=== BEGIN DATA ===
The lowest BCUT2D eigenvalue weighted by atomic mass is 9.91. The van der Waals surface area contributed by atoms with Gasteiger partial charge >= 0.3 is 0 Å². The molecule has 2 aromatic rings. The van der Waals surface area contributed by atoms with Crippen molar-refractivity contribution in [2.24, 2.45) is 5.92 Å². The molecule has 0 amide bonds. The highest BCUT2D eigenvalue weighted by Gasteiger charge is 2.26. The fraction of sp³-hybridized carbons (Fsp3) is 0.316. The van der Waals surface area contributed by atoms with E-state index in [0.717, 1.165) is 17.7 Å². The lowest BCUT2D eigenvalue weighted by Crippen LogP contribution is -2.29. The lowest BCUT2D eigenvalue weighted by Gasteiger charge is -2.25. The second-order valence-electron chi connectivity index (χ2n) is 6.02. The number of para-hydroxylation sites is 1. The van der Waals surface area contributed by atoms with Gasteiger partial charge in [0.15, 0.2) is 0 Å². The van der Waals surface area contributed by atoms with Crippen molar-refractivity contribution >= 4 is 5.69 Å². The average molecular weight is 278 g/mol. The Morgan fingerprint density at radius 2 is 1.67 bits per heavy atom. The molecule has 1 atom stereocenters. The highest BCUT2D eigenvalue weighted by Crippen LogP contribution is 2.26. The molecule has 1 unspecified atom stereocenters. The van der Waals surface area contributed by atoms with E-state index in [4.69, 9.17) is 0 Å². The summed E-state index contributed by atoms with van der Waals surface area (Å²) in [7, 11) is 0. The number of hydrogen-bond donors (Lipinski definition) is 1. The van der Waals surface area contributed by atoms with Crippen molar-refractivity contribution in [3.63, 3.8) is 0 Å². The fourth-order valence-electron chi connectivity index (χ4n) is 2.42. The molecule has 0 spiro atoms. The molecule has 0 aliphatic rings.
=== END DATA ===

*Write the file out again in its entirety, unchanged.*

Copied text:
The lowest BCUT2D eigenvalue weighted by atomic mass is 9.91. The van der Waals surface area contributed by atoms with Gasteiger partial charge >= 0.3 is 0 Å². The molecule has 2 aromatic rings. The van der Waals surface area contributed by atoms with Crippen molar-refractivity contribution in [2.24, 2.45) is 5.92 Å². The molecule has 0 amide bonds. The highest BCUT2D eigenvalue weighted by Gasteiger charge is 2.26. The fraction of sp³-hybridized carbons (Fsp3) is 0.316. The van der Waals surface area contributed by atoms with E-state index in [0.717, 1.165) is 17.7 Å². The lowest BCUT2D eigenvalue weighted by Crippen LogP contribution is -2.29. The lowest BCUT2D eigenvalue weighted by Gasteiger charge is -2.25. The second-order valence-electron chi connectivity index (χ2n) is 6.02. The number of para-hydroxylation sites is 1. The van der Waals surface area contributed by atoms with Gasteiger partial charge in [0.15, 0.2) is 0 Å². The van der Waals surface area contributed by atoms with Crippen molar-refractivity contribution >= 4 is 5.69 Å². The average molecular weight is 278 g/mol. The Morgan fingerprint density at radius 2 is 1.67 bits per heavy atom. The molecule has 1 atom stereocenters. The highest BCUT2D eigenvalue weighted by Crippen LogP contribution is 2.26. The molecule has 1 unspecified atom stereocenters. The van der Waals surface area contributed by atoms with E-state index in [4.69, 9.17) is 0 Å². The summed E-state index contributed by atoms with van der Waals surface area (Å²) in [7, 11) is 0. The number of hydrogen-bond donors (Lipinski definition) is 1. The van der Waals surface area contributed by atoms with Crippen molar-refractivity contribution in [3.63, 3.8) is 0 Å². The fourth-order valence-electron chi connectivity index (χ4n) is 2.42. The molecule has 0 spiro atoms. The molecule has 0 aliphatic rings.